Network Working Group M. Seaman Request for Comments: 2815 Telseon Category: Standards Track A. Smith Extreme Networks E. Crawley Unisphere Solutions J. Wroclawski MIT LCS May 2000 Integrated Service Mappings on IEEE 802 Networks Status of this Memo This document specifies an Internet standards track protocol for the Internet community, and requests discussion and suggestions for improvements. Please refer to the current edition of the "Internet Official Protocol Standards" (STD 1) for the standardization state and status of this protocol. Distribution of this memo is unlimited. Copyright Notice Copyright (C) The Internet Society (2000). All Rights Reserved. Abstract This document describes mappings of IETF Integrated Services over LANs built from IEEE 802 network segments which may be interconnected by IEEE 802.1D MAC Bridges (switches). It describes parameter mappings for supporting Controlled Load and Guaranteed Service using the inherent capabilities of relevant IEEE 802 technologies and, in particular, 802.1D-1998 queuing features in switches. These mappings are one component of the Integrated Services over IEEE 802 LANs framework.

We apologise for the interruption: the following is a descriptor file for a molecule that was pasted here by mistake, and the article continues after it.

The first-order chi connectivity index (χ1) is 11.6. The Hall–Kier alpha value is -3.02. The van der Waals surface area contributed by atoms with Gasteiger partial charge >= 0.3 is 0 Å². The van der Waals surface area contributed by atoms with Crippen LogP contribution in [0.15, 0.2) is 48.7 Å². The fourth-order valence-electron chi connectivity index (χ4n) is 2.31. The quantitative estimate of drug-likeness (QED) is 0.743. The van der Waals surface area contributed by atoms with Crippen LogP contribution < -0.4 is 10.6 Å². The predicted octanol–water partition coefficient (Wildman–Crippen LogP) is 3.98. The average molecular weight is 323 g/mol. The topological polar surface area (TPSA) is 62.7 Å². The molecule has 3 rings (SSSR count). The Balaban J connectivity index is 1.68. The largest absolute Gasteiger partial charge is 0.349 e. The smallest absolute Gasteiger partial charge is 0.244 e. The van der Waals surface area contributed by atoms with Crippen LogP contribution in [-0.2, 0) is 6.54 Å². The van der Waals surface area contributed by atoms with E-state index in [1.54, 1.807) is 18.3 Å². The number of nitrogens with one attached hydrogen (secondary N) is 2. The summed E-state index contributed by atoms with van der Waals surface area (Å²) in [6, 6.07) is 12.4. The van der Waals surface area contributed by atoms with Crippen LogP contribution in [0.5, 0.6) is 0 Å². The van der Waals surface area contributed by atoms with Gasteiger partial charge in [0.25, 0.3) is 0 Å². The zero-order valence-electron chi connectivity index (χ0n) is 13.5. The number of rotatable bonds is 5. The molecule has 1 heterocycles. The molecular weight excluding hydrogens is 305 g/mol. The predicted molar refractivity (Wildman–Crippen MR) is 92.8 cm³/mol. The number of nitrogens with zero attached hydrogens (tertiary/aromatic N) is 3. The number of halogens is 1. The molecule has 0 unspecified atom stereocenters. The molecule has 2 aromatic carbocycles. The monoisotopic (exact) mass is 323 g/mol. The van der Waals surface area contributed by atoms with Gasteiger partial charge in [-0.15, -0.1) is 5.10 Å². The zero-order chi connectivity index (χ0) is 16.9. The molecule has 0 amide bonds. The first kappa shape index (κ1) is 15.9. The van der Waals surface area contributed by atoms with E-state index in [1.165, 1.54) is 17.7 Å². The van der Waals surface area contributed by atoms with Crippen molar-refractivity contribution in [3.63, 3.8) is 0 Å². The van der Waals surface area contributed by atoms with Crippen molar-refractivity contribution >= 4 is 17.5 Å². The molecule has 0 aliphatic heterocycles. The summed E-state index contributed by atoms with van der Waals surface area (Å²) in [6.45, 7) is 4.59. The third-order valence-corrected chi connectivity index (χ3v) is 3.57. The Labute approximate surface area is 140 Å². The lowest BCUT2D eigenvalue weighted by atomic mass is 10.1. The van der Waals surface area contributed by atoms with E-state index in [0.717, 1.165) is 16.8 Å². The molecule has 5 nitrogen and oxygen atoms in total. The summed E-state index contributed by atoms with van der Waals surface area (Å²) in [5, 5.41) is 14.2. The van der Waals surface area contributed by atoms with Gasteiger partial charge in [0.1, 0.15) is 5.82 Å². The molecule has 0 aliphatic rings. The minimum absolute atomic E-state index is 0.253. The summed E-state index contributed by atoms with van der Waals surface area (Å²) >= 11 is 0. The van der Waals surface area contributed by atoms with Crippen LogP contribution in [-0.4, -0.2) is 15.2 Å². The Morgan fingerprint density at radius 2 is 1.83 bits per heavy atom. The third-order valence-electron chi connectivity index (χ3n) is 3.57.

Table of Contents 1 Introduction ............................................... 2 2 Flow Identification and Traffic Class Selection ............ 3 3 Choosing a flow's IEEE 802 user_priority class ............. 5 3.1 Context of admission control and delay bounds ............ 6 3.2 Default service mappings ................................. 7 3.3 Discussion ............................................... 9 4 Computation of integrated services characterization parameters by IEEE 802 devices .....................................10 4.1 General characterization parameters ......................10 4.2 Parameters to implement Guaranteed Service ...............11 4.3 Parameters to implement Controlled Load ..................11 4.4 Parameters to implement Best Effort ......................12 5 Merging of RSVP/SBM objects ................................12 6 Applicability of these service mappings ....................13 7 References .................................................14 8 Security Considerations ....................................15 9 Acknowledgments ............................................15 10 Authors' Addresses ........................................16 11 Full Copyright Statement ..................................17 1. Introduction The IEEE 802.1 Interworking Task Group has developed a set of enhancements to the basic MAC Service provided in Bridged Local Area Networks (a.k.a. "switched LANs"). As a supplement to the original IEEE MAC Bridges standard, IEEE 802.1D-1990 [802.1D-ORIG], the updated IEEE 802.1D-1998 [802.1D] proposes differential traffic class queuing in switches. The IEEE 802.1Q specification [802.1Q] extends the capabilities of Ethernet/802.3 media to carry a traffic class indicator, or "user_priority" field, within data frames. The availability of this differential traffic queuing, together with additional mechanisms to provide admission control and signaling, allows IEEE 802 networks to support a close approximation of the IETF Integrated Services capabilities [CL][GS]. This document describes methods for mapping the service classes and parameters of the IETF model into IEEE 802.1D network parameters. A companion document [SBM] describes a signaling protocol for use with these mappings. It is recommended that readers be familiar with the overall framework in which these mappings and signaling protocol are expected to be used; this framework is described fully in [IS802FRAME]. Within this document, Section 2 describes the method by which end systems and routers bordering the IEEE Layer-2 cloud learn what traffic class should be used for each data flow's packets. Section 3 describes the approach recommended to map IP-level traffic flows to